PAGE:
You can see trays of battered prawns out of the corner of your eye. You can smell them. You can’t even concentrate on the serious conversation you’re having about migrants because you can see other guests moving towards the trays and gobbling them up. Greedy bastards. You hate everyone. Suddenly there’s a tray of mini quiches at your elbow. ‘Oh no, not for me, thanks,’ says the annoyingly thin woman you’re talking to. So you smile politely and say no as well, although inside you’re screaming ‘GIVE ME TEN OF THEM BECAUSE ONE ISN’T ENOUGH TO FILL A HUNGRY MOUSE.’


Breath paranoia

One of my mother’s rules in life is that she won’t eat fish canapés at parties on the basis they give you appalling breath. I have inherited this phobia, so tend to be quite torn when I see any kind of salmon-based canapé. On the one hand, I’m so hungry I could eat my own hand. On the other hand, do I want people to flinch when I talk to them? NB. Cocktail sausage breath is similarly grim.



Obviously you have to Instagram a picture from this party. Otherwise, how will everyone know how wildly popular and social you are? You’d quite like to Instagram a picture of yourself looking fabulous in your shiny new dress, but you need to ask someone to take it. Hmm. Oh look, there’s Jeff from IT. He can take it. You get Jeff from IT to take 56 pictures of you in exactly the same pose, then spend ten minutes in the loo applying various filters. You upload it. You have to admit, your hair looks excellent. You return to the party and check your phone for Instagram likes at ten minute intervals throughout the night.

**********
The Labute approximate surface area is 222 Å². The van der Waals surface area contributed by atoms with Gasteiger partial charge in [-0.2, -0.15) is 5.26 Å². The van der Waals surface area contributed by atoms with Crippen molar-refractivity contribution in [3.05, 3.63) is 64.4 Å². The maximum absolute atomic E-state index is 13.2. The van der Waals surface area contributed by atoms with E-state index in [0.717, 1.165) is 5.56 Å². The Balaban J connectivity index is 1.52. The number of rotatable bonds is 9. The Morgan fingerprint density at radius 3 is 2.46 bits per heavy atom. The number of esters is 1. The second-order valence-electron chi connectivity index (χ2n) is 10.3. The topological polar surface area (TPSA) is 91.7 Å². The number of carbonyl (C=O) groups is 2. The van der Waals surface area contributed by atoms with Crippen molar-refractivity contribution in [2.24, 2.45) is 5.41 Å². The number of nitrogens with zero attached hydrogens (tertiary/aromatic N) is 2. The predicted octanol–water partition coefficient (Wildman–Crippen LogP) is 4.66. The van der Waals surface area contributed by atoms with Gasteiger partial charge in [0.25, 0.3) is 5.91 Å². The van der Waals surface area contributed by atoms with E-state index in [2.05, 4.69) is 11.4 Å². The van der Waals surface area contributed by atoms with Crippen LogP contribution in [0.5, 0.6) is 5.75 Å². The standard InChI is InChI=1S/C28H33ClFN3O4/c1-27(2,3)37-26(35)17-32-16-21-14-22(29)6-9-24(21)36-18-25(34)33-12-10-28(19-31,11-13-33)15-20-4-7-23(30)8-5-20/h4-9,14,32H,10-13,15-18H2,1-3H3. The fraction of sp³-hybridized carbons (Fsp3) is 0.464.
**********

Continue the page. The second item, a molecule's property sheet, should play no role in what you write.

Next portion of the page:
Too noisy

WHY IS THE MUSIC SO LOUD WHEN WE’RE NOT IN A CLUB? You can only hear one word in three, so nod along at whoever you’re chatting to. ‘That’s so funny!’ you say, pretending you can hear them. They look a bit confused and lean in. ‘I was just saying my dog died last week,’ they shout in your ear.


Too hot

Sequins are BOILING. Why did no-one ever tell you this? You can feel beads of sweat breaking out on your forehead and start trickling down towards your eyes. No one else looks hot.


You see someone you don’t want to

Shit, there’s your ex. They mustn’t see you all sweaty. Quick, go to the loo to hide and mop your face.


Can I go yet?

You check the time while in the loo. It’s 10pm. Is it too early to leave? You wonder whether you can sneak out without anyone noticing, but when you go to the bedroom where all the coats are piled, there’s a couple having sex on them.


Enforced shot drinking

You quickly reverse back out of the bedroom and someone forces a shot glass of brown-ish liquid into your hand. ‘What is it?’ you bellow over the music. ‘It’s called a Jingle Balls, ha ha!’ they shout. ‘Jager mixed with tequila, a dash of Kahlua, a bit of cinnamon and an egg yolk. Try it!’ You knock it back and they instantly hand you another one. ‘See? Delicious isn’t it! Come on have another one, don’t be a party pooper.’ You have another one. Then another one after that. They maybe even another one after that but you’re not quite sure, you slightly lose track.



The anxiety low point of the night. You kick off your shoes and start dancing. In your head, you’re Beyonce. What a great night! Parties are fun! Why do you worry so much about them? You really should loosen up a bit. Oh look another one of those nice shots, yes please. Wooohoooo, let’s do some slut-dropping to Slade.


Where am I? Who am I?

You wake up the next morning and grope for your phone. It’s not where it usually is. And hang on, that isn’t your bedside table. And these aren’t your pillows. And who on EARTH is that person next to you? They wake up and tell you you’re in Clapham. Right, that’s it. You are never going to another party ever, ever again.